9. ^ Hakohen 2003, p. 247: "On several occasions, resolutions were passed to limit immigration from European and Arab countries alike. However, these limits were never put into practice, mainly due to the opposition of Ben-Gurion. As a driving force in the emergency of the state, Ben-Gurion—both prime minister and minister of defense—carried enormous weight with his veto. His insistence on the right of every Jew to immigrate proved victorious. He would not allow himself to be swayed by financial or other considerations. It was he who orchestrated the large-scale action that enabled the Jews to leave Eastern Europe and Islamic countries, and it was he who effectively forged Israel's foreign policy. Through a series of clandestine activities carried out overseas by the Foreign Office, the Jewish Agency, the Mossad le-Aliyah, and the Joint Distribution Committee, the road was paved for mass immigration."
  10. ^ Shenhav 2006, p. 31.
  11. ^ Hacohen 1991, p. 259:"Early in 1941 when Ben-Gurion was about to make one of his frequent visits to the United States, he had requested Jewish Agency officials in Palestine to gather material on the absorptive potential in the country as background material to his plan for massive immigration. The rudiments of such a program were presented at a meeting of the Center for Economic Studies at Rehovot in November 1942 where Ben-Gurion challenged the economists to draw up a master plan."
  12. ^ Hacohen 1991, p. 262 #1:"The master plan formulated by the Planning Committee was completed in the summer of 1944. As noted, it envisioned the transfer to Palestine of one million Jews over the course of eighteen months. The plan included subsections on organizing the transportation and embarkation of the immigrants (the boats, trains, route details and ports to be used). Detailed lists of these data were included along with notes on equipment and the number of immigrants to leave each country. Several sections dealt with the absorption process in Palestine: the number of immigrants to enter per month, refugee camps and financing. The camps were to play a major role in the absorption process and serve as the base for the physical and emotional rehabilitation that the Holocaust survivors would require. They would also provide vocational training."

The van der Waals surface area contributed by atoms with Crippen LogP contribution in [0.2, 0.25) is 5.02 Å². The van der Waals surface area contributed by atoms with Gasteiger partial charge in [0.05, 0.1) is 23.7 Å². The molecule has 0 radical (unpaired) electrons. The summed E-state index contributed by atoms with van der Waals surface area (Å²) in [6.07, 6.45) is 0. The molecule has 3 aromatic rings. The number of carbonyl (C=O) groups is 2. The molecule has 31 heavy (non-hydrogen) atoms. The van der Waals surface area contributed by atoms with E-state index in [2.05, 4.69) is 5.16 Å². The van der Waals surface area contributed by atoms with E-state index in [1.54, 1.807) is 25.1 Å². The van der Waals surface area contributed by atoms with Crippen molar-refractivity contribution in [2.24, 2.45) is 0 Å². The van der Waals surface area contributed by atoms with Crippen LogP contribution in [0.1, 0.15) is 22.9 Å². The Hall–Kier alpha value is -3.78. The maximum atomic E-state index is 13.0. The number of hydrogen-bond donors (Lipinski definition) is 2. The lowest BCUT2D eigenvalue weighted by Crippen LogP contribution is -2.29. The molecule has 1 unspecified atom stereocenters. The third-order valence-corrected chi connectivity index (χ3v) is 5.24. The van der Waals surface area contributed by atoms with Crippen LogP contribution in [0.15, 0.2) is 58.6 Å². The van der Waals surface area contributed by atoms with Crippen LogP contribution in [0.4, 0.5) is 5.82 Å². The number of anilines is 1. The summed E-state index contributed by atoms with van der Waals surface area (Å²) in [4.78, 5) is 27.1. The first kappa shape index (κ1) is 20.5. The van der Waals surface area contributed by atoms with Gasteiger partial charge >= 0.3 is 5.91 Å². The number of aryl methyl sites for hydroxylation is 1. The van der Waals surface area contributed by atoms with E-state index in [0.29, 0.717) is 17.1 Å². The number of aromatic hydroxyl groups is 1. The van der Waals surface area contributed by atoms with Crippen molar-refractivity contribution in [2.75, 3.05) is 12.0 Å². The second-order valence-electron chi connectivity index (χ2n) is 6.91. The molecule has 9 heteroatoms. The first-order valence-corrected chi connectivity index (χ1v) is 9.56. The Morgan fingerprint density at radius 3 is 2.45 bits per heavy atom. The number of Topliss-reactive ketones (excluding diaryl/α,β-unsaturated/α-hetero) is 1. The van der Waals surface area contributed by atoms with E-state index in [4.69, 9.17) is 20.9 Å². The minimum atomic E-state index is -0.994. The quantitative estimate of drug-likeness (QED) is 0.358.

13. ^ Meir-Glitzenstein 2004, p. 38, #2: "The initial candidates for immigration under Ben-Gurion's plan were the 500,000 Jewish refugees in Europe. who would be dependent on the victors anyway He insisted that they should be brought to Palestine and supported until they were absorbed, or, as he put it, 'a soup kitchen [should be] opened for them in Palestine'. Next. all the Jews in Arab and North African countries – those 800,000 people who were at 'risk of annihilation and of human and cultural degeneration as well should be brought to Palestine."